My Australian-born 11 year old son reminded me when I told him that he was Australian, but he was also African and Congolese at the same time. His answer was: Daddy! YOU are Congolese and African, not me… I am Australian”. This response got me thinking deeply and I wondered whether it is a confronting realisation that I already failed to connect my son to my (and his) true roots or whether it’s simply the case that our Australian born kids and the new generation of Africans that is arising in this country wants to focus on their Australianhood rather than Africanhood. Perhaps this should be something that many African-Australian thinkers, leaders and social activists should ask people to reflect on publicly and get some enlightening discussions happening.
If African community leaders did not feel it was important to say something to the communities about Australia day (whatever their views are), social media platforms were full of comments from ordinary Afro-Australians sharing their views on the significance of this day. We are publishing some of these comments and hope to be able to elicit some reactions from the communities to generate healthy debates within our community circles on how we achieve the right balance between our Australian identity and our African roots, whatever this means for each one of us.
As naturalised Australians, we are somehow divided in opinion on the issue of Australia Day. Some of our compatriots do not want us to celebrate because they believe this day reminds them of nothing but agony, distress and evil. Some of our other compatriots agree that many evil acts were committed in the past against the natives of the land, but this is not what is being celebrated. They say “On Australia Day, we come together as a nation to celebrate what’s great about Australia and being Australian. It’s the day to reflect on what we have achieved and what we can be proud of in our great nation. It’s the day for us to re-commit to making Australia an even better place for the future.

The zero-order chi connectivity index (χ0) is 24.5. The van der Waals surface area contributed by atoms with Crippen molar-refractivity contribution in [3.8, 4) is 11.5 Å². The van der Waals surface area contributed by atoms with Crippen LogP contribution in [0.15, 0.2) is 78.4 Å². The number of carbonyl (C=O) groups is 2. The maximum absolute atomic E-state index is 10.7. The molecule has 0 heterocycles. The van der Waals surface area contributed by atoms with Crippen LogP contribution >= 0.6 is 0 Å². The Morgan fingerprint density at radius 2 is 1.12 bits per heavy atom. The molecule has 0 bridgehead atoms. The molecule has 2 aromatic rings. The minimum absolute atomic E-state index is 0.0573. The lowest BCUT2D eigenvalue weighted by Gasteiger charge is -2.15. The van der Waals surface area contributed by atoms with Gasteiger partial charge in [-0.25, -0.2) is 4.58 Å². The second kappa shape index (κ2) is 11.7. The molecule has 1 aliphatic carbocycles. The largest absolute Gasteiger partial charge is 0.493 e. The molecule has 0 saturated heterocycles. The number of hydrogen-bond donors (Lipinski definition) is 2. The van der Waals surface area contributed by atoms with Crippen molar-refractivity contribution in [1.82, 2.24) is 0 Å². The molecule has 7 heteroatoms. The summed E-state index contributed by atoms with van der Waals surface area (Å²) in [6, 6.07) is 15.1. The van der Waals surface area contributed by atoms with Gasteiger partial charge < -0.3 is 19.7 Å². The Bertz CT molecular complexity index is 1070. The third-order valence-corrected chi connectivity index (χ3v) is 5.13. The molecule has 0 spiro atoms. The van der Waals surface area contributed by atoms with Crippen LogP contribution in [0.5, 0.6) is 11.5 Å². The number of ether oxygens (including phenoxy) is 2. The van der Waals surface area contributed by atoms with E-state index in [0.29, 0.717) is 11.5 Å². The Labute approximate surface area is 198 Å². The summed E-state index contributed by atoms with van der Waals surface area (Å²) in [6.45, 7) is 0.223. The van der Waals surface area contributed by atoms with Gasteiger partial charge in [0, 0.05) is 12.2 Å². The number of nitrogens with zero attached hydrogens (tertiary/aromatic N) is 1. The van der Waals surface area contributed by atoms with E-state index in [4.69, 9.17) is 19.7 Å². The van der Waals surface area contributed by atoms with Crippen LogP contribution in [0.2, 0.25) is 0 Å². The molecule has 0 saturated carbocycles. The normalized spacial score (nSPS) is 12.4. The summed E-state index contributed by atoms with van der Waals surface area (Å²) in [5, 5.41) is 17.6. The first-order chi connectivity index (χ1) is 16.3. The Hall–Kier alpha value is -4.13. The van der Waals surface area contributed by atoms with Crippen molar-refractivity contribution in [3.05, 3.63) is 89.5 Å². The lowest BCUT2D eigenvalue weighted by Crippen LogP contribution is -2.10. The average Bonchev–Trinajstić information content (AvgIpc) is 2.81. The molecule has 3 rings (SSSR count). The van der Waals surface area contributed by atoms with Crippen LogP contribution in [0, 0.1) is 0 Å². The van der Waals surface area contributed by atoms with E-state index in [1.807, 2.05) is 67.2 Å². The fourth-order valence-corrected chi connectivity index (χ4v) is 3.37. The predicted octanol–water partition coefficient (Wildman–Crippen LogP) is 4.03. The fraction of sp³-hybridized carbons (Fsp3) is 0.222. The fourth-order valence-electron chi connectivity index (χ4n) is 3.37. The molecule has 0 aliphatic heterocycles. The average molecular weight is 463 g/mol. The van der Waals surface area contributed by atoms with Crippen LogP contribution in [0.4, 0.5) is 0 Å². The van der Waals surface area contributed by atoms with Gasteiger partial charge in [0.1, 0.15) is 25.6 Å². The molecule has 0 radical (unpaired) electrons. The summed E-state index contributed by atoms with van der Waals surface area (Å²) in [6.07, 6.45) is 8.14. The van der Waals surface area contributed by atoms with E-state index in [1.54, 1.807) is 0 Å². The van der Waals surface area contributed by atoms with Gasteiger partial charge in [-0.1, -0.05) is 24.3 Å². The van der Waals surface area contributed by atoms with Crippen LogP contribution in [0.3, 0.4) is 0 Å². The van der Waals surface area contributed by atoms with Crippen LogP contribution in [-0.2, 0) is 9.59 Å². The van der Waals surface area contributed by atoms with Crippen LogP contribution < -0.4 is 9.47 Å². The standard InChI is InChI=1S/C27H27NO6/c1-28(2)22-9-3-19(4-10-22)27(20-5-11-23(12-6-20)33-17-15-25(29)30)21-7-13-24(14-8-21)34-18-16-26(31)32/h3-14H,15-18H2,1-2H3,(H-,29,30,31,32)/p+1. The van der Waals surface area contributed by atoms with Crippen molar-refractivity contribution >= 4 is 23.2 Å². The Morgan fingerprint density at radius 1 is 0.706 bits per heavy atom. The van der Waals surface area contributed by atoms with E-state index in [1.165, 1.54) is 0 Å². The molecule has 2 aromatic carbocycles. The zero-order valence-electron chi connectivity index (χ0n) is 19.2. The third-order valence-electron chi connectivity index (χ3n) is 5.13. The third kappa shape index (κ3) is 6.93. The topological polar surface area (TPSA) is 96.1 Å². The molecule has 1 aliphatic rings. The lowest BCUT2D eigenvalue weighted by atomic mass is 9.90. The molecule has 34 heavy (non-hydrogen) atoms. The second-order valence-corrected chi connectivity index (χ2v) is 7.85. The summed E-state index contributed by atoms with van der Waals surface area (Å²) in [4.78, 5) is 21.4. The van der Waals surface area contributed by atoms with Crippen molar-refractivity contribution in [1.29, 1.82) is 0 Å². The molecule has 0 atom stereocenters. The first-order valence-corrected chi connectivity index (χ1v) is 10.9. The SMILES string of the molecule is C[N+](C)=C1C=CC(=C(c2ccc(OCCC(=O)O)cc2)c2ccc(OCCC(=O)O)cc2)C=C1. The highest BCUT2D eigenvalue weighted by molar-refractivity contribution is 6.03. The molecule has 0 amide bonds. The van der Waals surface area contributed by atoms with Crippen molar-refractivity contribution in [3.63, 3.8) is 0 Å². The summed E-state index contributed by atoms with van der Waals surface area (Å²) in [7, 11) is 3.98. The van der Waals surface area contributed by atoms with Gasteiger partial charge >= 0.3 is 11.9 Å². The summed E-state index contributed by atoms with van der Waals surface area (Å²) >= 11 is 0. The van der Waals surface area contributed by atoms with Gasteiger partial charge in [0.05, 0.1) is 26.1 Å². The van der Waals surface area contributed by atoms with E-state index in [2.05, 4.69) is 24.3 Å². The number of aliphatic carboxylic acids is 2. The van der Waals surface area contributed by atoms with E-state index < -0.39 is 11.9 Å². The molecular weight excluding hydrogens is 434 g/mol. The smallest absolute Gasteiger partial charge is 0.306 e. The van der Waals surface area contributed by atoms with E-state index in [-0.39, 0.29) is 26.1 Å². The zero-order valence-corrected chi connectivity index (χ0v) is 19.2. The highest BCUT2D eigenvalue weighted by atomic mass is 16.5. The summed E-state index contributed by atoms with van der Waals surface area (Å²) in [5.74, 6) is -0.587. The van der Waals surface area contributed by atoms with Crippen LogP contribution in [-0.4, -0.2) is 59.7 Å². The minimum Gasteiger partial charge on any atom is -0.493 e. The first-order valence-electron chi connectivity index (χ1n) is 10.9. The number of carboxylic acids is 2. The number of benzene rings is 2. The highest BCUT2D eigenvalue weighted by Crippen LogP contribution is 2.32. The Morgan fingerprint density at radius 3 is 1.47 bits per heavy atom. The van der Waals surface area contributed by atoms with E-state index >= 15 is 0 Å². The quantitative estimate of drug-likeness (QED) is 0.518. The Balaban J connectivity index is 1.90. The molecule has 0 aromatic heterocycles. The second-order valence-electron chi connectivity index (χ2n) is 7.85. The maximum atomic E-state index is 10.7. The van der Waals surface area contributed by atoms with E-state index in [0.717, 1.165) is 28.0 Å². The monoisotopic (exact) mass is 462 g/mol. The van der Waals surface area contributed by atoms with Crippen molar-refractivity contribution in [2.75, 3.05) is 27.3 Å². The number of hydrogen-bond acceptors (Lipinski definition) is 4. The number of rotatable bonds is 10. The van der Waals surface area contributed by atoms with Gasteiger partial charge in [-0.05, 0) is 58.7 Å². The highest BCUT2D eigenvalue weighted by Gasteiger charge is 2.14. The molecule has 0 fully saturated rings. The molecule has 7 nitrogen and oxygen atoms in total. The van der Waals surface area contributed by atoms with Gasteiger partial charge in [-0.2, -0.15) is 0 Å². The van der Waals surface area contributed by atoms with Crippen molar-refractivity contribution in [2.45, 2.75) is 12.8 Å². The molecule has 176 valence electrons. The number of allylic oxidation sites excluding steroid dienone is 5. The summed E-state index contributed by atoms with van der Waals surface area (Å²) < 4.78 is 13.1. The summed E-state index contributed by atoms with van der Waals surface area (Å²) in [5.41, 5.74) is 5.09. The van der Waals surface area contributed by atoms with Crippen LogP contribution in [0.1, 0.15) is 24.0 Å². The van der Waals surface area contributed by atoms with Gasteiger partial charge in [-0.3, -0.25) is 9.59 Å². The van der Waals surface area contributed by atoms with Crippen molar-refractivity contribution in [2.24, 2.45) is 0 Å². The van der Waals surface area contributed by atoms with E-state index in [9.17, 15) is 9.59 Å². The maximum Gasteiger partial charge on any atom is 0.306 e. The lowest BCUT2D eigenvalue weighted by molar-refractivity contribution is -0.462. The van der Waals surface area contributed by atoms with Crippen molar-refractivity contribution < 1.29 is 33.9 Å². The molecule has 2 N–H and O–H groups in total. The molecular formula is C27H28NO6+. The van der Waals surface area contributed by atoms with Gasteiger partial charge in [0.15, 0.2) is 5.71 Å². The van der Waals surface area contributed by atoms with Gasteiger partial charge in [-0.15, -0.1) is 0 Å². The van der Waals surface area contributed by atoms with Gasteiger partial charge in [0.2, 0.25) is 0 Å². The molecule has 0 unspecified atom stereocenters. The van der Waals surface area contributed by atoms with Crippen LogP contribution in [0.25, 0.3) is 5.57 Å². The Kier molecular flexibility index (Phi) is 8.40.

Australia Day, 26 January, is the anniversary of the arrival of the First Fleet of 11 convict ships from Great Britain, and the raising of the Union Jack at Sydney Cove by its commander Captain Arthur Phillip, in 1788. Though 26th January marks this specific event, today Australia Day celebrations reflect contemporary Australia: our diverse society and landscape, our remarkable achievements and our bright future. It also is an opportunity to reflect on our nation’s history, and to consider how we can make Australia an even better place in future.” If this is truly what we celebrate, then ” Oi, Oi, Oi” Happy Australia Day to all.
It is the fact that people (Indigenous) were oppressed, tortured, disconnected, isolated and they were deprived of their rights and freedoms. However, the same people deemed it necessary that there’s a need for reconciliation and recognition of Indigenous. Their rights should be respected and their culture should be maintained and more privileges should be given to them as the traditional owners of the land. Today, we all embraced Australia, the first people of the land and the laws that govern us .Let have focus on the positive aspects of Australia and pave the way for the future generations. Long live Australia!